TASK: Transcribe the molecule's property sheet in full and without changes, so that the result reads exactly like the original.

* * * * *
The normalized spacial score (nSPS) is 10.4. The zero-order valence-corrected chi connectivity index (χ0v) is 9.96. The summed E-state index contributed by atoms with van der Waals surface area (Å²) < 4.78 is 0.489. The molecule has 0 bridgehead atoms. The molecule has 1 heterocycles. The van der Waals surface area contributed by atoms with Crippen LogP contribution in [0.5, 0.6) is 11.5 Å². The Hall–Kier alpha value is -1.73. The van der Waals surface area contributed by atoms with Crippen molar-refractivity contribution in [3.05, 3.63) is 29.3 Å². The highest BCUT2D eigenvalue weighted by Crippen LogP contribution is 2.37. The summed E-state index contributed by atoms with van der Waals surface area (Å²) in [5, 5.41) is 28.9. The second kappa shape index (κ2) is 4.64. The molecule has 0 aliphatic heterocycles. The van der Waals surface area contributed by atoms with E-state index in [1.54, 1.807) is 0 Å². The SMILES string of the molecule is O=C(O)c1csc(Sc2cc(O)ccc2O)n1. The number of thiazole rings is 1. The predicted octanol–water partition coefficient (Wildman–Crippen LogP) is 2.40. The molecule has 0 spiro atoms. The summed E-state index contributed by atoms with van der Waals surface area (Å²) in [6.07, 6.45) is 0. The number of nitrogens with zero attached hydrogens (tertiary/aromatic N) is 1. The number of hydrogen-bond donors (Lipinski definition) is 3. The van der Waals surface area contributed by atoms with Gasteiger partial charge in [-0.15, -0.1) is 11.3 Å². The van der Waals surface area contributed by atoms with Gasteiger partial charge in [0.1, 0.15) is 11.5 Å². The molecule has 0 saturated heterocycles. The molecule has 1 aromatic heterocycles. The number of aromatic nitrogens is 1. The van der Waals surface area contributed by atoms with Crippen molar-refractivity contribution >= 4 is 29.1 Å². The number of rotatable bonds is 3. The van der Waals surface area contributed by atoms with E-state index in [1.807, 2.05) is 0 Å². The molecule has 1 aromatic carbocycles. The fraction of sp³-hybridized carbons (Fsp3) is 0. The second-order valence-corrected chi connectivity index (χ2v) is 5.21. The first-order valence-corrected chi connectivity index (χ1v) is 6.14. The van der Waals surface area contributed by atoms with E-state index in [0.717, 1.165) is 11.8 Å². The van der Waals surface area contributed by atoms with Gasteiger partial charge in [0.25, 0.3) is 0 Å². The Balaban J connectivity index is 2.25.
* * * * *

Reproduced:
The normalized spacial score (nSPS) is 10.4. The zero-order valence-corrected chi connectivity index (χ0v) is 9.96. The summed E-state index contributed by atoms with van der Waals surface area (Å²) < 4.78 is 0.489. The molecule has 0 bridgehead atoms. The molecule has 1 heterocycles. The van der Waals surface area contributed by atoms with Crippen LogP contribution in [0.5, 0.6) is 11.5 Å². The Hall–Kier alpha value is -1.73. The van der Waals surface area contributed by atoms with Crippen molar-refractivity contribution in [3.05, 3.63) is 29.3 Å². The highest BCUT2D eigenvalue weighted by Crippen LogP contribution is 2.37. The summed E-state index contributed by atoms with van der Waals surface area (Å²) in [5, 5.41) is 28.9. The second kappa shape index (κ2) is 4.64. The molecule has 0 aliphatic heterocycles. The van der Waals surface area contributed by atoms with E-state index in [1.54, 1.807) is 0 Å². The SMILES string of the molecule is O=C(O)c1csc(Sc2cc(O)ccc2O)n1. The number of thiazole rings is 1. The predicted octanol–water partition coefficient (Wildman–Crippen LogP) is 2.40. The molecule has 0 spiro atoms. The summed E-state index contributed by atoms with van der Waals surface area (Å²) in [6.07, 6.45) is 0. The number of nitrogens with zero attached hydrogens (tertiary/aromatic N) is 1. The number of hydrogen-bond donors (Lipinski definition) is 3. The van der Waals surface area contributed by atoms with Gasteiger partial charge in [-0.15, -0.1) is 11.3 Å². The van der Waals surface area contributed by atoms with Gasteiger partial charge in [0.1, 0.15) is 11.5 Å². The molecule has 0 saturated heterocycles. The molecule has 1 aromatic heterocycles. The number of aromatic nitrogens is 1. The van der Waals surface area contributed by atoms with Crippen molar-refractivity contribution >= 4 is 29.1 Å². The number of rotatable bonds is 3. The van der Waals surface area contributed by atoms with E-state index in [1.807, 2.05) is 0 Å². The molecule has 1 aromatic carbocycles. The fraction of sp³-hybridized carbons (Fsp3) is 0. The second-order valence-corrected chi connectivity index (χ2v) is 5.21. The first-order valence-corrected chi connectivity index (χ1v) is 6.14. The van der Waals surface area contributed by atoms with E-state index in [0.717, 1.165) is 11.8 Å². The van der Waals surface area contributed by atoms with Gasteiger partial charge in [0.25, 0.3) is 0 Å². The Balaban J connectivity index is 2.25.